LePage criticizes Dems for military recruiter bill

AUGUSTA (AP) — Republican Gov. Paul LePage blasted Democrats this week for failing to approve a bill designed to ensure uniformed military recruiters have the same access to the state's public schools as other college and career recruiters.

The governor said Friday in his weekly radio address that "the Democrats' blatant rejection of this bill sends a message to all military service members - past and present - that they are not welcome in Maine's public school system."

"The disdain is evident, and it is a sad day for Maine when we cannot come together in agreement to support our troops," he said.

LePage said his administration was informed that several schools in southern Maine allow recruiters only minimal access.

Several Democrats, including House Speaker Mark Eves of North Berwick and Senate President Justin Alfond of Portland, supported the bill. But it failed by a handful of votes in the House this week because some Democrats said it's unnecessary.

Federal law already requires that public schools provide military recruiters the same access as college and career recruiters, they said. They also took issue with Republicans' claims that uniformed recruiters aren't allowed in Maine schools.

"I'm very disappointed that this bill was used as a political tool to try to divide us," Rep. John Schneck, D-Bangor, a Vietnam War Navy veteran who voted against the bill.

"As far as I can tell, the 'problem' the bill addresses doesn't exist. No factual evidence of a problem has ever been produced," he said in a statement earlier this week.

LePage called on Maine resiednts to "find out where politicians stand on this important common-sense bill before they cast their next vote," suggesting plans to reintroduce the bill next session.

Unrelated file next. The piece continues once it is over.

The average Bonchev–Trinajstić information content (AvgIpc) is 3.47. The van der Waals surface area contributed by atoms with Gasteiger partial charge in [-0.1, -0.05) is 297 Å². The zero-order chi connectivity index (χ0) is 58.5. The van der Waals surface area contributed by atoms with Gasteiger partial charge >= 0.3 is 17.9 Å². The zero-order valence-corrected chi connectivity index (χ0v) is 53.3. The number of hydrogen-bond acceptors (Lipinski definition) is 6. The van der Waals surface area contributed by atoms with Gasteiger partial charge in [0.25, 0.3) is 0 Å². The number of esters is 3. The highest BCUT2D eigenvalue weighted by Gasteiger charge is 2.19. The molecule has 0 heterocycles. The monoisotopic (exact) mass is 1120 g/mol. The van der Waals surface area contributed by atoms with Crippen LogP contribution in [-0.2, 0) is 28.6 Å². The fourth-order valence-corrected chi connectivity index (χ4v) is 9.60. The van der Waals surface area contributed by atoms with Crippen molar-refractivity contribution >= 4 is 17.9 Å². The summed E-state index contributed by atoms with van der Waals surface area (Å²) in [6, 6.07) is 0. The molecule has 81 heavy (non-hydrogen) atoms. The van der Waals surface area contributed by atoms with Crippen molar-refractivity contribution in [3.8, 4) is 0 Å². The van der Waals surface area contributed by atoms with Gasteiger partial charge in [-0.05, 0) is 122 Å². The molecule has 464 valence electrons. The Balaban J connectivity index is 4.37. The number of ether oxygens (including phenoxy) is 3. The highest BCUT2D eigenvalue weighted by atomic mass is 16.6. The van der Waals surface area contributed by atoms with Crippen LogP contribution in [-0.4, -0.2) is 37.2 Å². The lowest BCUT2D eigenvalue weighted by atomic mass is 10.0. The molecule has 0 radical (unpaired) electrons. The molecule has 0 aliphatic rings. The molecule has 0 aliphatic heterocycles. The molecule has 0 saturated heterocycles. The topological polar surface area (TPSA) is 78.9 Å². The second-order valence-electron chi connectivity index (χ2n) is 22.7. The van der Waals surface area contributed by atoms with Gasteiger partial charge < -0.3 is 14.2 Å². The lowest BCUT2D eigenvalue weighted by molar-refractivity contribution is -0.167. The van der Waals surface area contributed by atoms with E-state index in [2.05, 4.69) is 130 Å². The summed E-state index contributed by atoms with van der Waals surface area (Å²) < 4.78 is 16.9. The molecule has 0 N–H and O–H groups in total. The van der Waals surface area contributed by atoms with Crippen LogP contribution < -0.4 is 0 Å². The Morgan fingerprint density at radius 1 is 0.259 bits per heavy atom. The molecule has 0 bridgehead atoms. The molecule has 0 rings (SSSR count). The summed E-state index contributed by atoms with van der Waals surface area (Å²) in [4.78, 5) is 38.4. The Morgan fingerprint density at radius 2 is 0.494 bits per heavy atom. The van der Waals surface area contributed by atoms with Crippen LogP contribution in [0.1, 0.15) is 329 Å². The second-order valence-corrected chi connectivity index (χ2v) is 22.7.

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I say we need to call on

I say we need to call on Maine residents to "find out where Paul LePage really stands on important common-sense bills before they cast their next vote" since he was more interested in signing bills allowing the sale of alcohol early on Sundays when it happens to be St. Patrick's Day then he was in insuring thousands of Maine working people.


Campaigning again?

Nearly 50,000 Mainers managed to make it to Vietnam for the war. The governor was not one of them. He now, however, chooses to use the National Guard to wrap himself in military pique over an issue that doesn't even exist. Is this his new campaign talking point ? It isn't as if anybody in the Guard is in any position to contradict his slander of the school superintendents. What it looks like to me is a sneaky attempt to persuade the schools to give out names to recruiters of students whose parents have denied the schools permission to do so. Once again the governor, while proclaiming the wonders of liberty, is stepping on the rights of parents and the local school boards. It appears the only rights he cares about is his right to smear anybody he feels like.

Mike McAllister's picture

I heard he went to live in

I heard he went to live in Canada to avoid the draft. Worked in the logging industry, had a family and came back to the US after the pardon.


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